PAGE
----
Archive | Dividends

Debunking Dividend Myths: Part 3

This post is the third in a series exploring the myths and misunderstandings about dividend investing. The goal of the series is to argue that many investors following a dividend-focused strategy may be better off with broad-based index funds.

Dividend Myth #3: Dividend-paying stocks are a substitute for bonds in an income-oriented portfolio.

It’s awfully hard to get excited about fixed-income investments these days. During most periods in the past, bonds and GICs paid interest rates significantly higher than the average stock dividend. But not today: five-year GICs are now pulling down about 3%, while 10-year federal bonds are earning less than 3.5%. The dividend yield of the S&P/TSX Composite Index is about a point lower than that, but it’s easy enough to build a stock portfolio that pays 4% or more.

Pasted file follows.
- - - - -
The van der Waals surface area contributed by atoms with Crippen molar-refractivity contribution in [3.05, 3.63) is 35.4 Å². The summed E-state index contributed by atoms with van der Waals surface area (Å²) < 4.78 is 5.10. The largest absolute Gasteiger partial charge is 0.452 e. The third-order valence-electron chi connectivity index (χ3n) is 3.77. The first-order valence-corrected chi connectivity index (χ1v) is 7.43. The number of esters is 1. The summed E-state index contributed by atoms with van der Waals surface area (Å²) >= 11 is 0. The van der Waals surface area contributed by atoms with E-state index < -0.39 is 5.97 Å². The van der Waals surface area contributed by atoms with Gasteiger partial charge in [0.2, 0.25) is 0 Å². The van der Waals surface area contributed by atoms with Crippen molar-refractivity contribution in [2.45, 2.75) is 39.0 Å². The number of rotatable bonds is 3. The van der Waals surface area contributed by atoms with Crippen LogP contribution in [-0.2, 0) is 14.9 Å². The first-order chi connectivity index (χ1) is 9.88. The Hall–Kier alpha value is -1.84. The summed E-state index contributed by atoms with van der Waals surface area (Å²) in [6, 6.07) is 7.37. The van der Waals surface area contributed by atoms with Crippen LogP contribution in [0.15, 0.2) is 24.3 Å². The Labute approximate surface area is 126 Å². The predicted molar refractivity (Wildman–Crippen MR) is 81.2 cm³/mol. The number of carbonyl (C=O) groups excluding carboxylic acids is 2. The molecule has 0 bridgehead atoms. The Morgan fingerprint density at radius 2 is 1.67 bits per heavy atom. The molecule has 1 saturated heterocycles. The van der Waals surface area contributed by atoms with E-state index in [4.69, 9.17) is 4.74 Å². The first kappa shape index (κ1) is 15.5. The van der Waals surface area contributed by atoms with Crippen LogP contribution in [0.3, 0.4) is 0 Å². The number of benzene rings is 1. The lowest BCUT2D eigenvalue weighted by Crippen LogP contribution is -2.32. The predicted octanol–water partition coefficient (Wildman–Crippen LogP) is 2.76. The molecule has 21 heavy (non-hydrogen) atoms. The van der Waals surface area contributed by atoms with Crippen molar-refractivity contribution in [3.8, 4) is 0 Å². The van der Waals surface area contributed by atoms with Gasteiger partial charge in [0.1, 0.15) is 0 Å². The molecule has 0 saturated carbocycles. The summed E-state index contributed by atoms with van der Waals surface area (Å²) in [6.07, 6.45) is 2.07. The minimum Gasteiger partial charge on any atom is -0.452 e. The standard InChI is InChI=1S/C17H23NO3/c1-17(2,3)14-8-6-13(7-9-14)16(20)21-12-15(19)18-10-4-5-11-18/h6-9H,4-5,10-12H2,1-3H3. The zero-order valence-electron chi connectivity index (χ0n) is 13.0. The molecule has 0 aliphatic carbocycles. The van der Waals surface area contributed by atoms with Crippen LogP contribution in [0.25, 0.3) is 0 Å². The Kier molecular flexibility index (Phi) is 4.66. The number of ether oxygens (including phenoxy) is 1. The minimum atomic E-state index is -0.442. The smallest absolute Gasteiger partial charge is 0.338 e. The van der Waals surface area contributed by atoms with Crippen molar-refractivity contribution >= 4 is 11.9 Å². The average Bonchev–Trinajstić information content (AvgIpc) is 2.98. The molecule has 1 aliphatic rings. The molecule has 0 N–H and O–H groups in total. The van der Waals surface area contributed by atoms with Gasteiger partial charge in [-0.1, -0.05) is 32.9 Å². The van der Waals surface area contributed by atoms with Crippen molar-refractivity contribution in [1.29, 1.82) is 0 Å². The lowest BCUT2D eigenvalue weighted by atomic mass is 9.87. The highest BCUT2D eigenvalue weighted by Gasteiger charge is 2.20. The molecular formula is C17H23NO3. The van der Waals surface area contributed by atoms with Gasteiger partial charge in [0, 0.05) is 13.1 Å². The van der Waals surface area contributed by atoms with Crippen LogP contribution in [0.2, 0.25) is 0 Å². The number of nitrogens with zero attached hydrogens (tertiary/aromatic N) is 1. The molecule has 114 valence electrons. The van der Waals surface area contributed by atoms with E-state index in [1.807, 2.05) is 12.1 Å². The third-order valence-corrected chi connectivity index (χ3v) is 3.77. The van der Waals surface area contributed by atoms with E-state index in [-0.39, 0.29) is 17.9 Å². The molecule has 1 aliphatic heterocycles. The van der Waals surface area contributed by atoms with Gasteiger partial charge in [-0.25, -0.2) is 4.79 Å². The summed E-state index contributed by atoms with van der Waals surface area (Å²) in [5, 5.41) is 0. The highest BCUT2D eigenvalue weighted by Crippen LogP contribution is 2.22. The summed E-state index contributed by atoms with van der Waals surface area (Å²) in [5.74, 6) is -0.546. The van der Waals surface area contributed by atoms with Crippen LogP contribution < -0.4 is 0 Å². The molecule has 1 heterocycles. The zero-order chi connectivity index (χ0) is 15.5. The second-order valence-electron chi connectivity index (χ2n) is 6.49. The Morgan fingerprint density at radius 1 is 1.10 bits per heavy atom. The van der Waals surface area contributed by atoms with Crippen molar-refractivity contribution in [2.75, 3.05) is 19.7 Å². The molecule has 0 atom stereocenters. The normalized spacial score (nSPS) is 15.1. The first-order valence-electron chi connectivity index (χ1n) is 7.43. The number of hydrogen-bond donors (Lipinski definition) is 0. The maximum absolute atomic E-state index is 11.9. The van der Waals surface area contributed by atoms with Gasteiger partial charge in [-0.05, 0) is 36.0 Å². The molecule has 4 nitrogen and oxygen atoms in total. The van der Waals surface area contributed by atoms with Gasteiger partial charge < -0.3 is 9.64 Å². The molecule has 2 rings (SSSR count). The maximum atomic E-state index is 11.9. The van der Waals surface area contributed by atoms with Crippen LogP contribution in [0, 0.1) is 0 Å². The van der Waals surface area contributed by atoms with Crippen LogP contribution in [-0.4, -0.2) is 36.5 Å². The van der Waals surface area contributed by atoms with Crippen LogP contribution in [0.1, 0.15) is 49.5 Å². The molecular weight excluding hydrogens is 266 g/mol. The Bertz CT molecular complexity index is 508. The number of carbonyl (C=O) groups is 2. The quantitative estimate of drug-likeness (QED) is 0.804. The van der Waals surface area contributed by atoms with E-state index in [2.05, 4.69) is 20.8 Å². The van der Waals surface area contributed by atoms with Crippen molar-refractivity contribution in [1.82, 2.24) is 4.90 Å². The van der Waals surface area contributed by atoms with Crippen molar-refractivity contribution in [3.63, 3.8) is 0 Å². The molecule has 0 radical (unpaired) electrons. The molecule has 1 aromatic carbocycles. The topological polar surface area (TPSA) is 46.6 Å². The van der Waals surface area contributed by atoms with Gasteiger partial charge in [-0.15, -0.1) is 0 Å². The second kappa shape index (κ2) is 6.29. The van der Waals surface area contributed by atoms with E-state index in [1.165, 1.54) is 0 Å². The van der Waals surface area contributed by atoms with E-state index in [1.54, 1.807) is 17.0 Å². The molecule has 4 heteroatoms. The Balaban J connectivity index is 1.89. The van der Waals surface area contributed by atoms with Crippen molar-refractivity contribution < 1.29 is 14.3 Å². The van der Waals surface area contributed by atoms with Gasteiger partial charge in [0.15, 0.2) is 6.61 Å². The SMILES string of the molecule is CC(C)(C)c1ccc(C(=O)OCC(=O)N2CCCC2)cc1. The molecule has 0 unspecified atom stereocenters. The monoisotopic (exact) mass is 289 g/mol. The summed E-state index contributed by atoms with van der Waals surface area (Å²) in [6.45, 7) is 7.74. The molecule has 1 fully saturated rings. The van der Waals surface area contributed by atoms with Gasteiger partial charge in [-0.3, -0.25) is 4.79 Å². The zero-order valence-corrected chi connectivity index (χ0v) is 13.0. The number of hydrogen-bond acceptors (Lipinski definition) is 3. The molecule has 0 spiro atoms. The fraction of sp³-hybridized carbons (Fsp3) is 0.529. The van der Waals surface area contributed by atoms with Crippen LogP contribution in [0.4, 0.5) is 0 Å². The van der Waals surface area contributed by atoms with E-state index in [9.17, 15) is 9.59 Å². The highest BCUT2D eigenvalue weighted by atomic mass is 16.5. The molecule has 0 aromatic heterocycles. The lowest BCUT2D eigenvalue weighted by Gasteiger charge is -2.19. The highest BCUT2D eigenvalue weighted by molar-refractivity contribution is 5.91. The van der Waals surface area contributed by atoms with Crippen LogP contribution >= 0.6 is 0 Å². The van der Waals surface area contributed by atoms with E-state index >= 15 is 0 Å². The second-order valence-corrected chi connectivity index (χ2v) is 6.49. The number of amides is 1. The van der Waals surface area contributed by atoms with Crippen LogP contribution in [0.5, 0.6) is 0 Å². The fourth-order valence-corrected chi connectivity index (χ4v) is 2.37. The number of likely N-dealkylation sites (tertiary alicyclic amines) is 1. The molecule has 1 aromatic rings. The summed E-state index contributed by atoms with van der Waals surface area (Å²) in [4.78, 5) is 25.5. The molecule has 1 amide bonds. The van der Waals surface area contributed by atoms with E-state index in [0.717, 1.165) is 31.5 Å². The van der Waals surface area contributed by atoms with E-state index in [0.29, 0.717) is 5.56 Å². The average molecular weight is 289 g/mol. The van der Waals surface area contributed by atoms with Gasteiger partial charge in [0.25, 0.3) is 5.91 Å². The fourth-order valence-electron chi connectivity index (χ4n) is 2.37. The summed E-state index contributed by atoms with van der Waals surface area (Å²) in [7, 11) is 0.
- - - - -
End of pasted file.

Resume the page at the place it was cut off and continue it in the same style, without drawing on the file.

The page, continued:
No wonder I frequently hear from investors who have ditched fixed-income investments altogether in favour of dividend-paying stocks. Indeed, some popular dividend gurus advocate throwing fixed income to the dogs altogether, no matter what market conditions happen to be. “I don’t understand why people switch to bonds in retirement,” writes Tom Connolly of the popular Dividend Growth website.

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Debunking Dividend Myths: Part 2

This post is the second in a series exploring the myths and misunderstandings about dividend investing. The goal of the series is to argue that many investors following a dividend-focused strategy may be better off with broad-based index funds.

Dividend Myth #2: Dividend investors are successful because they select excellent companies and buy them when they are attractively priced.